As with many other standing stones there is supposedly folklore surrounding giants attached, the oversized inhabitant of Stembister was said to have flung stones as far as Copinsay, presumably the standing stone here was the result of a duff throw, the name of the farm itself also coming from the old Norse, stein-bolstadr, meaning ‘stone-farm’.

As lovely as the view to the south-east is the same can’t be said of the opposite aspect, with the shabby agricultural outbuildings of the farm a glowering presence, and the farmhouse only a few feet from the stone. Such a close proximity does ruin the atmosphere somewhat, but as long as you fix your eyes out to sea you can forget the trappings of modernity and enjoy the stone, which I do until the clouds I can see sweeping along the coast whisk across me to unload some more rain, forcing me to hurriedly make my damp way back to the car.

Stembister (Standing Stone / Menhir) — Images

<b>Stembister</b>Posted by Ravenfeather

Gardom's Edge (Cup and Ring Marks / Rock Art) — Images

<b>Gardom's Edge</b>Posted by Ravenfeather<b>Gardom's Edge</b>Posted by Ravenfeather

Gardom's Edge (Cup and Ring Marks / Rock Art) — Fieldnotes

Visited 7th March 2015

Third time lucky! Twice before I’ve fruitlessly searched for this cup and ring marked stone, but given the preponderance of gritstone rocks strewn around Gardoms Edge it was like looking for a needle in a huge pile of needles. Today I’ve got Andrew Johnstone’s rather excellent ‘Prehistoric Peak’ book with me, which gives excellent directions and maps, and once we had arrived back at nearby standing stone we fanned out and walked back along the edge of the woodland, where just before coming level with the Nelson monument atop Birchen Edge across the moor a likely looking large flat stone became visible.

On the edge of the trees, long afternoon shadows pick out the intricate inscribed whorls and indentations of the cups and rings on the stone. I know the visible stone is a fibreglass copy, but it’s done so well, the naturalistic colouring and speckling of lichens giving it an uncanny realism, only broken if you tap the stone. Normally I’d be in two minds about such a replica, but the fact that the original stone is still here albeit buried out of sight, and the quality of the reproduction means that things seem to work, and the original location means you don’t lose the context of the placement as you would if the stone had just been unceremoniously dug out to be placed in a museum.

The patterns on the stones are intricate and intriguing, and some the best I’ve seen in Derbyshire, so I’m glad the decision to protect them this way was made. I don’t suppose we will ever know what inspired someone several thousand years ago to take the time to carve out these markings, but they still hold the power to make us wonder today, and enjoy the beautiful surroundings in which they are set.

It’s a pleasant place to sit by the stone, whilst Ellen sketches the designs, and the sun sinks lower, bringing the motifs into even sharper relief. I’m so pleased to have finally found the place, the efforts have been worth it, and after enjoying the rock art there is nothing else for it but to head back to the Robin Hood Inn for a celebratory pint of Hobgoblin before heading for home after a great day out.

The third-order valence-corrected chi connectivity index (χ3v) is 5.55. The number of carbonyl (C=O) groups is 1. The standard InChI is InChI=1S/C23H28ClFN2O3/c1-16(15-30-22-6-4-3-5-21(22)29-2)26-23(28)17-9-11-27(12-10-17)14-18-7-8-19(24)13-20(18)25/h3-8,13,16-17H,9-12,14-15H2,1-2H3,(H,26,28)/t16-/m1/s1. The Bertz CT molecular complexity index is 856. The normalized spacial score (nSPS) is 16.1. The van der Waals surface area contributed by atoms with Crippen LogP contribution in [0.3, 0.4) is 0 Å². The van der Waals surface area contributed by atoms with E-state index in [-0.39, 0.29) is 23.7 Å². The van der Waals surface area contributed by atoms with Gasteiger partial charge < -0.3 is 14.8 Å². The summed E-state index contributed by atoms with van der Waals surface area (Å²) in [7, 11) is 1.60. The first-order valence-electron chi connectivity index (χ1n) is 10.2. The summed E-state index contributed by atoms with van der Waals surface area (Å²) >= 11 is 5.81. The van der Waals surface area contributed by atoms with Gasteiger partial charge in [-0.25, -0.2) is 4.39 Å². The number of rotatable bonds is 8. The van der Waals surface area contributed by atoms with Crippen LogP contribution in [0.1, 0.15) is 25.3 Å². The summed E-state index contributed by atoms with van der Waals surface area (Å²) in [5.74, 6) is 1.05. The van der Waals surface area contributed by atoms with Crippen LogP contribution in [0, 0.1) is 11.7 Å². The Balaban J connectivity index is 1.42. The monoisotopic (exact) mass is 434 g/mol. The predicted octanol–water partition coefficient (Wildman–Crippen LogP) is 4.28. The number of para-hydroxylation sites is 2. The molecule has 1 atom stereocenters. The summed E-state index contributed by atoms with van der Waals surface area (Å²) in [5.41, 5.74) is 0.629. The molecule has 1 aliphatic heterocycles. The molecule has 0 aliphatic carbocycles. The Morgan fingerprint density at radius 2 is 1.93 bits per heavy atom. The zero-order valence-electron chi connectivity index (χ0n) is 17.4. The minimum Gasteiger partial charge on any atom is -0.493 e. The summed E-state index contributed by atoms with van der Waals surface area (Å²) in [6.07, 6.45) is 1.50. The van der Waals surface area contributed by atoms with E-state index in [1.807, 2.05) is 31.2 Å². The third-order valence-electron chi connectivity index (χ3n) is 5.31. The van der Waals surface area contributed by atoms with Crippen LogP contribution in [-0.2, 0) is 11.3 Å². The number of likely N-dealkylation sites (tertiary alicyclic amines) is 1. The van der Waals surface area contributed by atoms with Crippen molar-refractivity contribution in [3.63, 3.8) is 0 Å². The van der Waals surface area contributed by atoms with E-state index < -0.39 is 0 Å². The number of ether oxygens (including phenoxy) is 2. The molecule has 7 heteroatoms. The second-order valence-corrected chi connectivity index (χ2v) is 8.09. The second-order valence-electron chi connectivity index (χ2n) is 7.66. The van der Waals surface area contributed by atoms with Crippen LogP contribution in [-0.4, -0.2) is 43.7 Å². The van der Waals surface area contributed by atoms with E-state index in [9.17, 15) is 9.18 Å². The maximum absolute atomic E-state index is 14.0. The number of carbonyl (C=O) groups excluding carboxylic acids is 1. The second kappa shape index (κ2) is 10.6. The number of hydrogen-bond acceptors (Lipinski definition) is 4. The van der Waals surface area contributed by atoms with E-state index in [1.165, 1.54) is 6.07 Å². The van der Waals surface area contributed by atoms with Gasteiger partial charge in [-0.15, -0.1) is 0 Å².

Gardoms Standing Stone (Standing Stone / Menhir) — Images

<b>Gardoms Standing Stone</b>Posted by Ravenfeather<b>Gardoms Standing Stone</b>Posted by Ravenfeather

Gardoms Standing Stone (Standing Stone / Menhir) — Fieldnotes

Visited 7th March 2015

Last time I was here was in the gloaming of a summer evening after a frustrating couple of hours searching for the nearby rock art, and when the stone hove into view after my fruitless search it was an ample consolation prize. Today things are a bit more relaxed though. After a nice lunch at the nearby Robin Hood Inn (lovely veggie quiche) a walk up Gardoms edge past the Three Men cairns, brought us to the woodland where lurks the stone.

Easily hidden amongst the trees, we nevertheless managed to find the stone with a little searching. It’s an interesting menhir, charismatic and bent over like a stooped old hag as you approach through the birch trees, whilst deep curved erosion of its other face gives it a raddled aspect.

Long afternoon shadows only add to the atmosphere, but the closely surrounding trees make it difficult to discern the orientation from the penumbra of the stone, so whether it was selected to act a gnomon for a sundial, or merely because it had a distinctive shape is something for conjecture.

It’s a fine stone whatever it may have been used for, and certainly worth a visit amongst the fine walks and rich archaeological heritage of Gardoms Edge.

Five Wells (Chambered Tomb) — Images

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Megalithic wanderer and modern day pagan.

I've always loved anything historical, particularly megalithic sites (I've many a fond memory of visits to Stonehenge in the mid 1970's as we used to stop there every year on the way to the annual family holiday down in Bournemouth, which I think started it off), and the discovery of a certain book by Mr. Cope set off an obsession in the late 1990's to see as many of these wonderful places as I can.

Enjoys walking in the wildnerness and climbing mountains (currently on the worlds slowest round of Munroe bagging), travel, playing guitar, real ale and malt whisky, historical re-enactment, fencing and wargaming (although not all at the same time!) Also adores small furry critters (particularly cats)

Spends most of the year in the megalithic desert of the Midlands, although fortunate enough to live part of the time in Kirkwall in the megalithic oasis of Orkney, with my lovely (and very patient) wife Ellen, and the cute furball that is our cat Hecate.

Favourite sites would be Callanish and Ring of Brodgar (where I was handfasted) in Scotland, Les Pierres Platts in Brittany, Havangsdosen in Sweden, Glavendrup in Denmark, and Sunkenkirk in England.

My TMA Content: